Dean Stansel, Florida Gulf Coast University
    Houston Stokes, Univ. of Illinois at Chicago
    Brian Strow, Western Kentucky University
    Shirley Svorny, California State
    University, Northridge
    John Tatom, Indiana State University
    Wade Thomas, State University of New York at Oneonta
    Henry Thompson, Auburn University
    Alex Tokarev, The King’s College
    Edward Tower, Duke University
    Leo Troy, Rutgers University
    David Tuerck, Suffolk University
    Charlotte Twight, Boise State University
    Kamal Upadhyaya, Univ. of New Haven
    Charles Upton, Kent State University
    T. Norman Van Cott, Ball State University
    Richard Vedder, Ohio University
    Richard Wagner, George Mason University
    Douglas M. Walker, College of Charleston
    Douglas O. Walker, Regent University
    Christopher Westley, Jacksonville State University
    Lawrence White, Univ. of Missouri at St. Louis
    Walter Williams, George Mason University
    Doug Wills, Univ. of Washington Tacoma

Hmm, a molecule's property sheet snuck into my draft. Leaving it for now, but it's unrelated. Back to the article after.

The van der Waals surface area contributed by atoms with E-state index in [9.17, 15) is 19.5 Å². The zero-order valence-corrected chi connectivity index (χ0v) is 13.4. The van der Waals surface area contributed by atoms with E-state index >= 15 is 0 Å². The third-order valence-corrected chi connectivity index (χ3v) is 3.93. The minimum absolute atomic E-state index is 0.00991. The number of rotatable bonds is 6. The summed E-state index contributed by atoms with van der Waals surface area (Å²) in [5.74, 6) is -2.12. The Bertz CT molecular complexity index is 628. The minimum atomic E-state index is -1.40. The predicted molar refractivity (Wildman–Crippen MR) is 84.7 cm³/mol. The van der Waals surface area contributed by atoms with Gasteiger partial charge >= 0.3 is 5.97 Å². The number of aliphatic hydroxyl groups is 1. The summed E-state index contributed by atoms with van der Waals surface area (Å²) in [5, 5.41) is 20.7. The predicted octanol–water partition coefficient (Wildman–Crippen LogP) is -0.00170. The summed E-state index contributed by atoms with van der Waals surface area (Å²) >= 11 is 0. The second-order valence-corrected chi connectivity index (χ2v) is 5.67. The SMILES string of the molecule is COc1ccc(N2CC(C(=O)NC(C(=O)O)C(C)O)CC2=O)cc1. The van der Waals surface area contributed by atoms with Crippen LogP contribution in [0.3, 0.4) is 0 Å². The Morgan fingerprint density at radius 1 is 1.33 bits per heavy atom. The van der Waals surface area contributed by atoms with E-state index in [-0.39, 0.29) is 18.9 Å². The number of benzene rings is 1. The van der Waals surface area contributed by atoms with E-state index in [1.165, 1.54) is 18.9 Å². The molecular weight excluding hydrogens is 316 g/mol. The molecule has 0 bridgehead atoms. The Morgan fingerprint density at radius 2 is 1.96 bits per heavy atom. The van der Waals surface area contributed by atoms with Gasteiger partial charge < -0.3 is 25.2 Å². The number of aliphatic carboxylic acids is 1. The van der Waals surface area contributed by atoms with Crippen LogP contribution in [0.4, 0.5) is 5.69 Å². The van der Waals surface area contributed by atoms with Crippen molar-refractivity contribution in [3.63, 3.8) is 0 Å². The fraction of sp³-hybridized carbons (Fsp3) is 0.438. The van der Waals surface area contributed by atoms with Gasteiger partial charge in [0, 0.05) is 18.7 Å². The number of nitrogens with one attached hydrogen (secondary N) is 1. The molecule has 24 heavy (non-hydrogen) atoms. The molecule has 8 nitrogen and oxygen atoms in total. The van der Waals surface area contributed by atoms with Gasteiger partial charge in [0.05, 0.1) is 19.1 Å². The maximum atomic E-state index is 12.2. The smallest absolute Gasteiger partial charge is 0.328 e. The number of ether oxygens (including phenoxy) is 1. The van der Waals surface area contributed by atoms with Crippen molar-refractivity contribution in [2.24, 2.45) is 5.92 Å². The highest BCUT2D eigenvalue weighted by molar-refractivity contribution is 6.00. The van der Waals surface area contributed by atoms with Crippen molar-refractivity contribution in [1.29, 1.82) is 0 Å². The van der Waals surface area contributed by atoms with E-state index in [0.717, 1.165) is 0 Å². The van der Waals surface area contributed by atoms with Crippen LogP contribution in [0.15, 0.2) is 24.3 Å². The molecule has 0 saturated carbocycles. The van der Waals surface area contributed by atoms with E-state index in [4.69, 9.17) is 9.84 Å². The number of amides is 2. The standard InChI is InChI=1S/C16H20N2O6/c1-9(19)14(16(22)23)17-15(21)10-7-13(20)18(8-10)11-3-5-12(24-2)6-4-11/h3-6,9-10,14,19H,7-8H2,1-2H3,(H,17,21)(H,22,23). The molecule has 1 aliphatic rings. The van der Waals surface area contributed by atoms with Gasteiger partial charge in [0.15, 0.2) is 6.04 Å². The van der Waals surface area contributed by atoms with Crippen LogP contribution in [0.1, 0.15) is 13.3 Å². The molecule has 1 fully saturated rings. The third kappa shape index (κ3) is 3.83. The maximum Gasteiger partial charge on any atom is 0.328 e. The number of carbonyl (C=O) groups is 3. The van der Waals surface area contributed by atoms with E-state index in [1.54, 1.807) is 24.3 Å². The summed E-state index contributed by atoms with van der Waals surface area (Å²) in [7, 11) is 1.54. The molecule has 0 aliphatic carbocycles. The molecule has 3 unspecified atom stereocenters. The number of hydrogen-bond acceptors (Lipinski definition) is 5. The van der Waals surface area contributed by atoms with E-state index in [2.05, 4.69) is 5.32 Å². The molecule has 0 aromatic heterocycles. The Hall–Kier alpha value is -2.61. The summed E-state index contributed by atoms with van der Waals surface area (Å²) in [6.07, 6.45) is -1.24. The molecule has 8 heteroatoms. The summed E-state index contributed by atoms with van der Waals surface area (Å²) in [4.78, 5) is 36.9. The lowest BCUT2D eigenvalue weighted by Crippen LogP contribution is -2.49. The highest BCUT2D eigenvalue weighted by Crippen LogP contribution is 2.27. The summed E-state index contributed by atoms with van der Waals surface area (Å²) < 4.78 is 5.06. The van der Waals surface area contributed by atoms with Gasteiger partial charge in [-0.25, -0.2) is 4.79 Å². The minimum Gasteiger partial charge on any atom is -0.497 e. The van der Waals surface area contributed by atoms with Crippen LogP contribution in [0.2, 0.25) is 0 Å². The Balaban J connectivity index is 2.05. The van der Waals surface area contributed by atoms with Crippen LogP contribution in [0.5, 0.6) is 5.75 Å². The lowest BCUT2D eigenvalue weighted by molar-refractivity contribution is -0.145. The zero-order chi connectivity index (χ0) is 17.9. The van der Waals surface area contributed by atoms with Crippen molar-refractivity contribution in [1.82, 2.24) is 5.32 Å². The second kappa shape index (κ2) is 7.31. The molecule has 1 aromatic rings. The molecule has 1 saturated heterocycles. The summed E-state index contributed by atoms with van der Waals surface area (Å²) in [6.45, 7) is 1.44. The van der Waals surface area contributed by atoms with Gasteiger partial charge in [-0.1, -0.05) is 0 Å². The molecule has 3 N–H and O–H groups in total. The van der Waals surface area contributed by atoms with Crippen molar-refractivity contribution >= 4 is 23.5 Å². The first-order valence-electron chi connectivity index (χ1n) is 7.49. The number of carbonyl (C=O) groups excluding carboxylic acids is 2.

Dennis Wilson, Western Kentucky University
    Gary Wolfram, Hillsdale College
    Huizhong Zhou, Western Michigan University
    Additional economists who have signed the statement

    Lee Adkins, Oklahoma State University
    William Albrecht, Univ. of Iowa
    Donald Alexander, Western Michigan University
    Geoffrey Andron, Austin Community College
    Nathan Ashby, Univ. of Texas at El Paso
    George Averitt, Purdue North Central University
    Charles Baird, California State University, East Bay
    Timothy Bastian, Creighton University
    John Bethune, Barton College
    Robert Bise, Orange Coast College
    Karl Borden, University of Nebraska
    Donald Boudreaux, George Mason University
    Ivan Brick, Rutgers University
    Phil Bryson, Brigham Young University
    Richard Burkhauser, Cornell University
    Edwin Burton, Univ. of Virginia
    Jim Butkiewicz, Univ. of Delaware
    Richard Cebula, Armstrong Atlantic State University
    Don Chance, Louisiana State University
    Robert Chatfield, Univ. of Nevada, Las Vegas
    Lloyd Cohen, George Mason University